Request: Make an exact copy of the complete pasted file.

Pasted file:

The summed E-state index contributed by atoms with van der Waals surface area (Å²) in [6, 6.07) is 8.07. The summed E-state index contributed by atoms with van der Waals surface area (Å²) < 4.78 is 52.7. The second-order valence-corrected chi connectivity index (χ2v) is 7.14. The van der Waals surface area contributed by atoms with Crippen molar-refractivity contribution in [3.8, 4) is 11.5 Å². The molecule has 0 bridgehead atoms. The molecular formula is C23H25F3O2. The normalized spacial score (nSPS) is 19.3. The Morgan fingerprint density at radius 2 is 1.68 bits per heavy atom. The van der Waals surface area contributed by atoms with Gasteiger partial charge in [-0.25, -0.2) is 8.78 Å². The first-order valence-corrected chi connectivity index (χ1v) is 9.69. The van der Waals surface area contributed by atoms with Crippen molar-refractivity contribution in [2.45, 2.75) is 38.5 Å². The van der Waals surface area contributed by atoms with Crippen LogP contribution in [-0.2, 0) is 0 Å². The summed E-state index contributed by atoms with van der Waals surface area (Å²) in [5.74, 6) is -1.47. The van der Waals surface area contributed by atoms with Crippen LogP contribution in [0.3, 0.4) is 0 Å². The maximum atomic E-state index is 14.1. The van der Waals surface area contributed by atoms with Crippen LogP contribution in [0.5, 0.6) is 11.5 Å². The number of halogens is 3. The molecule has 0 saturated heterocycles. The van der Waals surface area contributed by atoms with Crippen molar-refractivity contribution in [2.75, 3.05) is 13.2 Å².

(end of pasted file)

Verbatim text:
The summed E-state index contributed by atoms with van der Waals surface area (Å²) in [6, 6.07) is 8.07. The summed E-state index contributed by atoms with van der Waals surface area (Å²) < 4.78 is 52.7. The second-order valence-corrected chi connectivity index (χ2v) is 7.14. The van der Waals surface area contributed by atoms with Crippen molar-refractivity contribution in [3.8, 4) is 11.5 Å². The molecule has 0 bridgehead atoms. The molecular formula is C23H25F3O2. The normalized spacial score (nSPS) is 19.3. The Morgan fingerprint density at radius 2 is 1.68 bits per heavy atom. The van der Waals surface area contributed by atoms with Gasteiger partial charge in [-0.25, -0.2) is 8.78 Å². The first-order valence-corrected chi connectivity index (χ1v) is 9.69. The van der Waals surface area contributed by atoms with Crippen molar-refractivity contribution in [2.45, 2.75) is 38.5 Å². The van der Waals surface area contributed by atoms with Crippen LogP contribution in [-0.2, 0) is 0 Å². The summed E-state index contributed by atoms with van der Waals surface area (Å²) in [5.74, 6) is -1.47. The van der Waals surface area contributed by atoms with Crippen LogP contribution in [0.3, 0.4) is 0 Å². The maximum atomic E-state index is 14.1. The van der Waals surface area contributed by atoms with Crippen LogP contribution in [0.5, 0.6) is 11.5 Å². The number of halogens is 3. The molecule has 0 saturated heterocycles. The van der Waals surface area contributed by atoms with Crippen molar-refractivity contribution in [2.75, 3.05) is 13.2 Å².